A new paper has been published by Ouhao Chen and colleagues that points to a flaw in one of the assumptions of Cognitive Load Theory (CLT); a flaw with some potentially interesting implications.
One of the central ideas of CLT is that the working memory in which we consciously process new (biologically secondary) information is limited, but these limits fall away once dealing with knowledge stored in long term memory. I used to think of this as a design flaw; that you could perhaps improve on humans by expanding our working memories but CLT assumes there is a reason for this limit: Given that information passes through working memory into long term memory, it prevents rapid and disruptive changes to long term memory.
Apart from when dealing with knowledge stored in long term memory, CLT assumes that the working memory capacity of an individual is fixed. This may be wrong because the Chen et. al. paper suggests a new ‘depletion effect’ where working memory capacity reduces further after a period of use.
The authors point to a few previous studies that show that a taxing task led to an impaired performance on a subsequent task designed to measure working memory capacity. However, this was not in a learning context. So the authors set up a context where primary school students learnt about fractions or basic algebra.
All students completed a series of learning tasks, a series of working memory tasks and a test. Roughly half completed this in one massed block whereas the others completed this is spaced-out blocks. Interestingly, the test for this latter group was on a different day to any of the learning tasks and we might think would impair performance even if it led to better learning in the long term.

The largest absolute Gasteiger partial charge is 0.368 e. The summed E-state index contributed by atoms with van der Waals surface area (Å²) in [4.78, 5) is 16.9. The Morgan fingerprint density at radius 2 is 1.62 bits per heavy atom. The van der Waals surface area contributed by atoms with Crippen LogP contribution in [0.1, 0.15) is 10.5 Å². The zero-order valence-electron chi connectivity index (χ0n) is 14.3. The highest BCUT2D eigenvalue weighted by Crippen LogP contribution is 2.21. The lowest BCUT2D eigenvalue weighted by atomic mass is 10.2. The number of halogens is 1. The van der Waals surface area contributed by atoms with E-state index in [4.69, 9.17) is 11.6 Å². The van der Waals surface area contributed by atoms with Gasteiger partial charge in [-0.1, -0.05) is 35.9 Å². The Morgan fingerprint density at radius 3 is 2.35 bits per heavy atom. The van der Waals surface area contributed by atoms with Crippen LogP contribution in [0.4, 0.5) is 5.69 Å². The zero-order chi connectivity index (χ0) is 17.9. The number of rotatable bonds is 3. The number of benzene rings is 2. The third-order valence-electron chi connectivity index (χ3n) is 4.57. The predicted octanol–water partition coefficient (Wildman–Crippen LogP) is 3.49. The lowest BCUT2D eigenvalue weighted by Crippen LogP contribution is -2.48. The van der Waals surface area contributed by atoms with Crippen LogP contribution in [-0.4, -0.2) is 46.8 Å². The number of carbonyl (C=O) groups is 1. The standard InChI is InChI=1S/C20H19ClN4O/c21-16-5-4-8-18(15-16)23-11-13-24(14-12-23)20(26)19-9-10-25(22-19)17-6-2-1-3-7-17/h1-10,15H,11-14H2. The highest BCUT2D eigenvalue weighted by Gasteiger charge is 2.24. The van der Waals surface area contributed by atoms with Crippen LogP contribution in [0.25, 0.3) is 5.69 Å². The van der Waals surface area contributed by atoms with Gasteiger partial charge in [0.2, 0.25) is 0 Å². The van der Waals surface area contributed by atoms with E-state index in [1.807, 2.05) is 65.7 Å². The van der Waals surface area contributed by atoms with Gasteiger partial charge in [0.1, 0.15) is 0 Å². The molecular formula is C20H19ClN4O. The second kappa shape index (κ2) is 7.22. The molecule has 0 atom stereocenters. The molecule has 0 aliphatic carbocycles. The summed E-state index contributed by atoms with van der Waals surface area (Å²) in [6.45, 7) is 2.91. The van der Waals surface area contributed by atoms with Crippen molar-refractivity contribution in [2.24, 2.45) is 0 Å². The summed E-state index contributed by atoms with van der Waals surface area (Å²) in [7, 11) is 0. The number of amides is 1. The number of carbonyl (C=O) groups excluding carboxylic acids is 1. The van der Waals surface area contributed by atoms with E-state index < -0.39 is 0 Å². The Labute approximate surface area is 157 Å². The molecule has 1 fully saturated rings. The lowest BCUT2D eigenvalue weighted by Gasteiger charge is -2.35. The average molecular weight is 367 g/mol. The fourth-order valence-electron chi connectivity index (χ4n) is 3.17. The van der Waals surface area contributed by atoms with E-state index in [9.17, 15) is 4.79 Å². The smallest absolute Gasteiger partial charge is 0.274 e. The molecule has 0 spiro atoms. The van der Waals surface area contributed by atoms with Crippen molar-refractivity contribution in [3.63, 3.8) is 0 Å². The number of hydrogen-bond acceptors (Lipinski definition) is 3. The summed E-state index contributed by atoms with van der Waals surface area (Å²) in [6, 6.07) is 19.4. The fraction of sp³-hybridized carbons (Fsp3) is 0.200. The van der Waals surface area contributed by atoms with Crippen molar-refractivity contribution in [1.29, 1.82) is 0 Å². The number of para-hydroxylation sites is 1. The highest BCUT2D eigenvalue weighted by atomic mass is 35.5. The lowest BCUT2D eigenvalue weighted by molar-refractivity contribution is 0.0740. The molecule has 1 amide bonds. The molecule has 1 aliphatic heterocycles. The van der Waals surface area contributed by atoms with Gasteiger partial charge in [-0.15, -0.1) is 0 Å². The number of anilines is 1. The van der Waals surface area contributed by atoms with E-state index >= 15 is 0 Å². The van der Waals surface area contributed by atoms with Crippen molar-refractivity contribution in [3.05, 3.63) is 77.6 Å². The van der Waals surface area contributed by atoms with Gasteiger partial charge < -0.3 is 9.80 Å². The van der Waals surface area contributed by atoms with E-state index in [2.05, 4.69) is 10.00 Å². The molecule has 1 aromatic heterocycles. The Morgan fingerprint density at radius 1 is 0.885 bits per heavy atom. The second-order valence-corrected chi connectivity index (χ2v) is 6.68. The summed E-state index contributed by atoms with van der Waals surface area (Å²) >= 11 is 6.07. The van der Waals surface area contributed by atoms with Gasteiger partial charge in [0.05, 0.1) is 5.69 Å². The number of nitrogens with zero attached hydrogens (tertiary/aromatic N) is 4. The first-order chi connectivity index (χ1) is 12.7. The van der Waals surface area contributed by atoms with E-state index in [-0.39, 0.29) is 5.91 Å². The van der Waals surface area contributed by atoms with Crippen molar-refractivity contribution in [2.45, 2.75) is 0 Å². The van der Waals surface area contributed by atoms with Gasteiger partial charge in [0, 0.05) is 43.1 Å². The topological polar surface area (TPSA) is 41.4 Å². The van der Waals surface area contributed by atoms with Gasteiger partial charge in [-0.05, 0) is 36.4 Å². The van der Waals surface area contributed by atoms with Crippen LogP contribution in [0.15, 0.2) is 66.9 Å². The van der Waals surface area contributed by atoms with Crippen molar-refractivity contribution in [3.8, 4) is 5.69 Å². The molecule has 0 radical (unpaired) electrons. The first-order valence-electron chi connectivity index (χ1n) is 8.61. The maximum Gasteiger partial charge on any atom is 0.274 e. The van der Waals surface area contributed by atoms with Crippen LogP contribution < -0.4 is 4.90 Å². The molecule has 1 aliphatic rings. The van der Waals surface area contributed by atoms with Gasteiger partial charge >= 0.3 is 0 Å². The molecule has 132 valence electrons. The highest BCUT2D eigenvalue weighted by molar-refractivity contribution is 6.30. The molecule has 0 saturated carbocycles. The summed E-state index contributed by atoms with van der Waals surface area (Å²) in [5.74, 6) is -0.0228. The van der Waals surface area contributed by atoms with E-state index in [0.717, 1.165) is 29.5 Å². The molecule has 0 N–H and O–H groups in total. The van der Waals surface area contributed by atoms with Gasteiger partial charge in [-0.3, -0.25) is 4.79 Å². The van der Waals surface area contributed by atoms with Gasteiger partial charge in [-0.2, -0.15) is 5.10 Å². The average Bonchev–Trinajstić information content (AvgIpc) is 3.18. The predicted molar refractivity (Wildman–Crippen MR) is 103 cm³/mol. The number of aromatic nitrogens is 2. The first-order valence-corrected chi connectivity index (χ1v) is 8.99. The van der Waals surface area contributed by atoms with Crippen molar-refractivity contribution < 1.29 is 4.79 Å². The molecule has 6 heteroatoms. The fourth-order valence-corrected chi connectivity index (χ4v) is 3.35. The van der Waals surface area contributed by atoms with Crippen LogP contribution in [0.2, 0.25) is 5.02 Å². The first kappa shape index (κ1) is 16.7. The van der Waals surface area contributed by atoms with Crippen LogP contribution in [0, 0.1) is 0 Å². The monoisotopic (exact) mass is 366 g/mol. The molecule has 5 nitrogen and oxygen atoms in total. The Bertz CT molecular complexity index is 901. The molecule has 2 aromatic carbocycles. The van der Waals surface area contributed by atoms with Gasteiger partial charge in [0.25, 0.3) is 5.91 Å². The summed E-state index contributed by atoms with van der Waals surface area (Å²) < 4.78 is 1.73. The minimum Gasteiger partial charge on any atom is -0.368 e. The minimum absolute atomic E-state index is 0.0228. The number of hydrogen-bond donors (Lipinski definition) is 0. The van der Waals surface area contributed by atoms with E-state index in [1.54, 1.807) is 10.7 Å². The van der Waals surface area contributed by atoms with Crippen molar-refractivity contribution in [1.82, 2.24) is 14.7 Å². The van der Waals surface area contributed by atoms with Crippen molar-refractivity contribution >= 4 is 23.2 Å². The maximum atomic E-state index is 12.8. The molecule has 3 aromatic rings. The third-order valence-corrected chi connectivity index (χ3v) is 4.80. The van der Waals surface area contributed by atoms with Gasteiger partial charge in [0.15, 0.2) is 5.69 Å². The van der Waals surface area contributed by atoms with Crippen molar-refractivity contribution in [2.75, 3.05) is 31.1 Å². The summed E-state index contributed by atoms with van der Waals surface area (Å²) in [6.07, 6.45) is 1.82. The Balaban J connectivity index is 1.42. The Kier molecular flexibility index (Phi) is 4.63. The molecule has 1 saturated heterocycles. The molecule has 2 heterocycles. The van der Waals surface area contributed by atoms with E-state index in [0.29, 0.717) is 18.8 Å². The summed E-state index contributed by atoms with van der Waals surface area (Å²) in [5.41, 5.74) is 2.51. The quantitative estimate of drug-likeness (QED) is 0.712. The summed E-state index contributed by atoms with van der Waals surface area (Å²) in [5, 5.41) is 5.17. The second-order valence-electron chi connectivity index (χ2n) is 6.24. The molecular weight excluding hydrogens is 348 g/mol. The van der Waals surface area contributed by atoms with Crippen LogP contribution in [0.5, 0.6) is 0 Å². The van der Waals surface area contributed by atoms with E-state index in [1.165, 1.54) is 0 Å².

Not so. Instead, there was a classic spaced practice effect where students in the spaced group did better on the test than those who completed the single massed block. So far, this is unremarkable although the authors do note that relatively few experiments have tested the effect of spaced practice in an authentic classroom environment with authentic learning goals in the way that they did.
But that’s not the interesting part. They also noticed a poorer performance on the working memory tasks for the massed group. Previously, explanations of the effect of spaced practice have relied on ideas such as that the process of trying to retrieve something that is starting to be forgotten improves its retrieval strength. This study suggests another, possibly additional, mechanism: spaced practice avoids cognitive depletion.
The study was quasi-experimental. Rather than being randomly selected into the conditions, for practical reasons children completed them in their usual classes. This was mitigated slightly in the second experiment by running two sequences and switching the conditions from the first to the second sequence i.e the class that did massed practice in the first sequence did spaced practice in the second and vice versa. The results held.
This potentially expands the scope of CLT to act as a theoretical basis to explain other effects like spaced practice.
The authors also note hints in previous experiments that depletion might be highly domain specific. If so, this would have implications for teachers because we could avoid depletion by switching task types.